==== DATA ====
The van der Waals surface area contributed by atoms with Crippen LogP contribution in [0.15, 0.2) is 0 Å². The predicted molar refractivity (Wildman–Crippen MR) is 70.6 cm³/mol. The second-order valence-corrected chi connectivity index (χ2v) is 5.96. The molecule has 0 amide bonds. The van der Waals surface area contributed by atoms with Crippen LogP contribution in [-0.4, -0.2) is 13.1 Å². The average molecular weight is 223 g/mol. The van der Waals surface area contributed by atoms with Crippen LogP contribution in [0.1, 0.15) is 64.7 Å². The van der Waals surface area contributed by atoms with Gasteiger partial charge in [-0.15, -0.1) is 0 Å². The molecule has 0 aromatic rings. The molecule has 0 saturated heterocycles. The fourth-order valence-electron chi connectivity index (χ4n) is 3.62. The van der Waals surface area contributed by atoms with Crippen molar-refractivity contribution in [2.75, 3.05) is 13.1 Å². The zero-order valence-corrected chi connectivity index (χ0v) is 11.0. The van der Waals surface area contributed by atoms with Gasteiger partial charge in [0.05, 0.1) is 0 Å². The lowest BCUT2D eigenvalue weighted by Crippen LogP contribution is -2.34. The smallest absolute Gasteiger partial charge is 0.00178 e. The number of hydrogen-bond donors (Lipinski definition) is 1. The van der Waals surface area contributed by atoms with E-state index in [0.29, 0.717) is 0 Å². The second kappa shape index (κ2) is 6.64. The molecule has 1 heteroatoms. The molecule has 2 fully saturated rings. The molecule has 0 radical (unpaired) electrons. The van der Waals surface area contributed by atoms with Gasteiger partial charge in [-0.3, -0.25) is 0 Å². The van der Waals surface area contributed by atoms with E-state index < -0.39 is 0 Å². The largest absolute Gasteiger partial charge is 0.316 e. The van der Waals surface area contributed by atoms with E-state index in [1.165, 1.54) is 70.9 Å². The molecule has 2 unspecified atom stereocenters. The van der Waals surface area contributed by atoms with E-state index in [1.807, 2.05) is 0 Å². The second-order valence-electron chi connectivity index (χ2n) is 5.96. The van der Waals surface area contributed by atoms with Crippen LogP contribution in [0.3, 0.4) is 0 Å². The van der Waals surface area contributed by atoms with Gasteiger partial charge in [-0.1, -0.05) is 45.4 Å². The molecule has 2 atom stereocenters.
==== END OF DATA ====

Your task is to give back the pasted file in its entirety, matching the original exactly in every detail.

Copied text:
The van der Waals surface area contributed by atoms with Crippen LogP contribution in [0.15, 0.2) is 0 Å². The predicted molar refractivity (Wildman–Crippen MR) is 70.6 cm³/mol. The second-order valence-corrected chi connectivity index (χ2v) is 5.96. The molecule has 0 amide bonds. The van der Waals surface area contributed by atoms with Crippen LogP contribution in [-0.4, -0.2) is 13.1 Å². The average molecular weight is 223 g/mol. The van der Waals surface area contributed by atoms with Crippen LogP contribution in [0.1, 0.15) is 64.7 Å². The van der Waals surface area contributed by atoms with Gasteiger partial charge in [-0.15, -0.1) is 0 Å². The molecule has 0 aromatic rings. The molecule has 0 saturated heterocycles. The fourth-order valence-electron chi connectivity index (χ4n) is 3.62. The van der Waals surface area contributed by atoms with Crippen molar-refractivity contribution in [2.75, 3.05) is 13.1 Å². The zero-order valence-corrected chi connectivity index (χ0v) is 11.0. The van der Waals surface area contributed by atoms with Gasteiger partial charge in [0.05, 0.1) is 0 Å². The lowest BCUT2D eigenvalue weighted by Crippen LogP contribution is -2.34. The smallest absolute Gasteiger partial charge is 0.00178 e. The number of hydrogen-bond donors (Lipinski definition) is 1. The van der Waals surface area contributed by atoms with E-state index in [0.29, 0.717) is 0 Å². The second kappa shape index (κ2) is 6.64. The molecule has 1 heteroatoms. The molecule has 2 fully saturated rings. The molecule has 0 radical (unpaired) electrons. The van der Waals surface area contributed by atoms with Gasteiger partial charge in [-0.3, -0.25) is 0 Å². The van der Waals surface area contributed by atoms with E-state index < -0.39 is 0 Å². The largest absolute Gasteiger partial charge is 0.316 e. The van der Waals surface area contributed by atoms with E-state index in [1.165, 1.54) is 70.9 Å². The molecule has 2 unspecified atom stereocenters. The van der Waals surface area contributed by atoms with E-state index in [1.807, 2.05) is 0 Å². The second-order valence-electron chi connectivity index (χ2n) is 5.96. The van der Waals surface area contributed by atoms with Crippen LogP contribution in [0.3, 0.4) is 0 Å². The van der Waals surface area contributed by atoms with Gasteiger partial charge in [-0.1, -0.05) is 45.4 Å². The molecule has 2 atom stereocenters.